A Haile Gerima Series - Looking to the Past and Future of African-American Independent Cinema

Submitted by Malin Kan,

The Dryden Theatre series Haile Gerima: Child of Resistance began on January 28 with the double feature Child of Resistance (1972) and Bush Mama (1975) and continued last week with Harvest: 3000 Years (1976), transitioning markedly from Gerima’s L.A. Rebellion period to consider the exploitation of African peasants.

Now gaining increased attention through the work of UCLA Scholars and the recent publication L.A. Rebellion: Creating a New Black Cinema, the influence of the black filmmaker’s collective, which began at UCLA in the nineteen seventies, resounds throughout Gerima’s career. For its members, a dual political and cinematic resistance was partially inspired by the revelation of Third Cinema, specifically the sixties and seventies political cinema of Cuba and Brazil, which aimed to distance itself in both form and content from the manipulation of mainstream cinema.

Those familiar with the L.A. Rebellion are more likely to recognize the names Charles Burnett (Killer of Sheep) or Billy Woodberry (Bless Their Little Hearts) than Gerima, whose perspective as an Ethiopian-born naturalized African-American, is distinct. Like Burnett and Woodberry, Gerima’s premises are commonly domestic, concerning lower-working-class African American families, but his scope is broader, reaching back to colonialism, slavery and over a century of oppression, while also looking forward, functioning as a call-to-arms and often addressing the audience directly.

Sankofa (1993)

If by necessity, Gerima has shaped his career in-line with authentic independent cinema ideals, retaining the rights to his own works and, when confronted with difficulties distributing his 1993 film Sankofa (1993), founding a New York theater, a distribution company and the Sankofa bookstore & café in Washington D.C., where he now teaches at Howard University. While it was eventually picked up by Magic Johnson Theatres, an African-American run theater chain that screened the film regularly for an entire year, grossing an astonishing five million dollars in total, Sankofa’s release was arduous and fraught with difficulty. After a grassroots publicity campaign in churches, community spaces and rented spaces, Universal Artists Theaters did pick up the film for a three week run, but quickly had it moved to smaller theaters, reducing the number of screenings and gradually closing the run entirely.

This experience was motivating for Gerima, who likened it to ideological censorship at every stage, through financing, producing and distributing. Gerima, who felt that most most black films were “hopelessly bizarre,” noted that Hollywood continued “to select and produce films that reflect its own view of what the black community is…” Even after one-hundred years the topic of Sankofa, slavery, was still far too uncomfortable for the industry to accept. Gerima refused to accommodate this discomfort, drawing narrative lines as quickly from incarceration to colonialism and slavery as to the tri-fold oppression of impoverished, black women and to black militancy as a potential solution.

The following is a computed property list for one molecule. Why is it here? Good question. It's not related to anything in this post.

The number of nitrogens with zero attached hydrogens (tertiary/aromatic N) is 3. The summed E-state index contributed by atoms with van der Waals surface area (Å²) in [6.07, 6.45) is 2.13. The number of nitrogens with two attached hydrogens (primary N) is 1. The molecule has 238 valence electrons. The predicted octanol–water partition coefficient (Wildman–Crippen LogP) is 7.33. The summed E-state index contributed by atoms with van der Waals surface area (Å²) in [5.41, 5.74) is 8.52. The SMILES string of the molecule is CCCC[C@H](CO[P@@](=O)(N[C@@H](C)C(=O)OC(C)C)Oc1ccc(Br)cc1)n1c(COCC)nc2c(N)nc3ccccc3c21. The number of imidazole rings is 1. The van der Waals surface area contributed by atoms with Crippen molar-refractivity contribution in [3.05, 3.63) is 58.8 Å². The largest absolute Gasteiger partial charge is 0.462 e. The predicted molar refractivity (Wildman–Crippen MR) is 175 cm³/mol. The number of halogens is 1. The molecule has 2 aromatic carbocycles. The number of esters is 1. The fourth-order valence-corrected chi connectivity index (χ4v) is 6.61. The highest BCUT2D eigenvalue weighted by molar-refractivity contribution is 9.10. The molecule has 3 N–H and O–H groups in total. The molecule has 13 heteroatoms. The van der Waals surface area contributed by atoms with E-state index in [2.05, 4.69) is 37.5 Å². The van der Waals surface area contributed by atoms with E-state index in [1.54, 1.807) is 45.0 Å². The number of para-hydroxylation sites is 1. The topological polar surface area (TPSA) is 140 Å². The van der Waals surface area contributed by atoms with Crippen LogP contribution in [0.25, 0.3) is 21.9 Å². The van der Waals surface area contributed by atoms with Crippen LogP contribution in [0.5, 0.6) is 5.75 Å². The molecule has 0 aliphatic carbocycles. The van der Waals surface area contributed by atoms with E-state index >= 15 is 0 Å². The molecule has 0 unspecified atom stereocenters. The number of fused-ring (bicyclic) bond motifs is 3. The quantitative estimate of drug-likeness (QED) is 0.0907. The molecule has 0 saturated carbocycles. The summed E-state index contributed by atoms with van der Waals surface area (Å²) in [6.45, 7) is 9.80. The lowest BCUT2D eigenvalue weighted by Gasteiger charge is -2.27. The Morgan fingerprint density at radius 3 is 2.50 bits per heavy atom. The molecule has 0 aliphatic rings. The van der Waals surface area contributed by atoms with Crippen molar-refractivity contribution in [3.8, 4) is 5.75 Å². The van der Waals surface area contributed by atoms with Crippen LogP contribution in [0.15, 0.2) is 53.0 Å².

The Sankofa bookstore & café in Washington D.C., where all of the sandwiches are named after African American directors, supports not only the distribution of Gerima’s films, but of other African American artists and scholars, as well. In an era when the proliferation of film festivals has transformed an independent film movement into an industry, it’s remarkable how little this has benefited African American cinema.

In the Ethiopian language Akan, Sankofa means “one must return to the past in order to move forward.” Last December Ava Duvernay’s (director, Selma) distribution company Array Releasing, which is “dedicated to the amplification of independent films by people of color and women filmmakers globally,” announced it will be rereleasing Gerima’s Ashes & Embers. Now in the midst of the Academy Awards diversity crisis, which is identifying a dearth of black perspectives represented in mainstream cinema and has sparked an outcry of support across racial lines, the only way to demonstrate our support for black cinema is to attend films, to prove that African American perspectives are worthy of our time and money. Our hope is that this series can be a part of that conversation.

There remain two films in the series, Ashes & Embers (1982), which screens February 18 and Sankofa (1993), which screens February 25.

We hope to see you there!

Malin Kan,

Dryden Theatre Manager


Monday, February 8, 2016